Women in Canada are at risk of prolonged unemployment as the COVID-19 pandemic accelerates structural changes to the job market, RBC Economics warned Thursday.
The health crisis has dealt uneven blows to the labour market – and often, to the greater detriment of women. There’s been a substantial increase in the number of women who are jobless for six-plus months, while many have dropped out of the labour force entirely.
At the same time, the pandemic is forcing many companies to adopt new technologies sooner than planned, while some consumer spending habits may have shifted permanently, the RBC report said. That could spell trouble for jobs at risk of automation, and in particular, for the women who staff the service industries most affected by health restrictions.
“As we reopen, the economy is changing,” Dawn Desjardins, deputy chief economist at Royal Bank of Canada and one of the report’s authors, said in an interview. “We need all hands on deck … in trying to get people re-engaged” in the labour market.
Using data from Statistics Canada, RBC pointed to a handful of indicators where women are lagging, and where the recovery process could prove challenging.
For instance, employment for women earning less than $800 weekly was down nearly 30 per cent from February, 2020, while for men it fell 24 per cent. Women have also sustained roughly two-thirds of the job losses in the struggling hospitality sector.
As well, nearly 100,000 women aged 20-plus have dropped out of the labour force – meaning they aren’t working or searching for a job – while fewer than 10,000 men have done so. Young and racialized women, female immigrants and mothers are among those who have suffered outsized work disruptions.
“The longer these women are out of the labour force, the greater the risk of skills erosion, which could potentially hamper their ability to get rehired or to transition to different roles as the economy evolves,” the report said.
Ms. Desjardins and economist Carrie Freestone wrote that accessible and targeted training is needed to help displaced workers, and that digital skills are crucial.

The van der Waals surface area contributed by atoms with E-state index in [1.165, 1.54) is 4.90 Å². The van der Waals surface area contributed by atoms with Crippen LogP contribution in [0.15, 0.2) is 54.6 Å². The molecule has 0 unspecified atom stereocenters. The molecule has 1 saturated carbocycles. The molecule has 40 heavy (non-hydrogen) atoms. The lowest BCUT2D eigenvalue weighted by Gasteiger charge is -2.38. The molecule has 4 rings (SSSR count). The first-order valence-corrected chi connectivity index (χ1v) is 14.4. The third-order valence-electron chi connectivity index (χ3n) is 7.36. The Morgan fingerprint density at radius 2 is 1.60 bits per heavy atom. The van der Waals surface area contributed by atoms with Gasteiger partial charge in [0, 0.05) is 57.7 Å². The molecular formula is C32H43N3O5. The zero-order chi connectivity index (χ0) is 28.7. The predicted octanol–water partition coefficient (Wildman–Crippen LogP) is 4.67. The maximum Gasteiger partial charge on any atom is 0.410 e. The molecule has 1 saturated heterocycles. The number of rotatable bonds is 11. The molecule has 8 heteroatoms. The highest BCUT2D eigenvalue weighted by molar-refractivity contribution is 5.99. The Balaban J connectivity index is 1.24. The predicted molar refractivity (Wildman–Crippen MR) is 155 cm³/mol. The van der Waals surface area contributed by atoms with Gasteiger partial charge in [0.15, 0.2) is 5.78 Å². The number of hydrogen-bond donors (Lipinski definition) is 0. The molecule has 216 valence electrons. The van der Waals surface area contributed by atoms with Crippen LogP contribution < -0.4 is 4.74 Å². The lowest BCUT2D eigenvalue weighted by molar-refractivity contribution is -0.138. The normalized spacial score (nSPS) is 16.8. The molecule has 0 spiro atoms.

Such efforts could be unveiled in the federal government’s spring budget. Ottawa has said it will spend up to $100-billion over three years in fiscal stimulus, to help with the recovery process. And in a mandate letter sent to Employment Minister Carla Qualtrough in January, Prime Minister Justin Trudeau called for “the largest investment in Canadian history in training for workers.”
Much like RBC, the Bank of Canada has flagged concerns over structural changes to the job market. In a recent speech, Governor Tiff Macklem said automation helps companies become more productive and creates new work opportunities. But the pandemic has sped up the transformation, and that comes with collateral damage.
“Some of the jobs that have been lost during the pandemic will not return,” Mr. Macklem said. “Many low-wage jobs have a high potential of being automated. And some jobs that are disproportionally held by women and youth, such as retail salesperson and cashier, are also the kinds of jobs where the pandemic has accelerated structural change.”
The RBC report also called for “more options” in affordable child care. “But it’s no solution if [low-earning mothers] don’t have jobs to return to.”
Ultimately, Ms. Desjardins said Canada should be working toward women participating in the labour force at the same rates as men. It’s a gap that predates the pandemic, but if closed would result in a much larger and dynamic economy.
“The idea of women participating at the same level as men in the labour market, and what that can add to our economy – it just makes that pie bigger,” she said.
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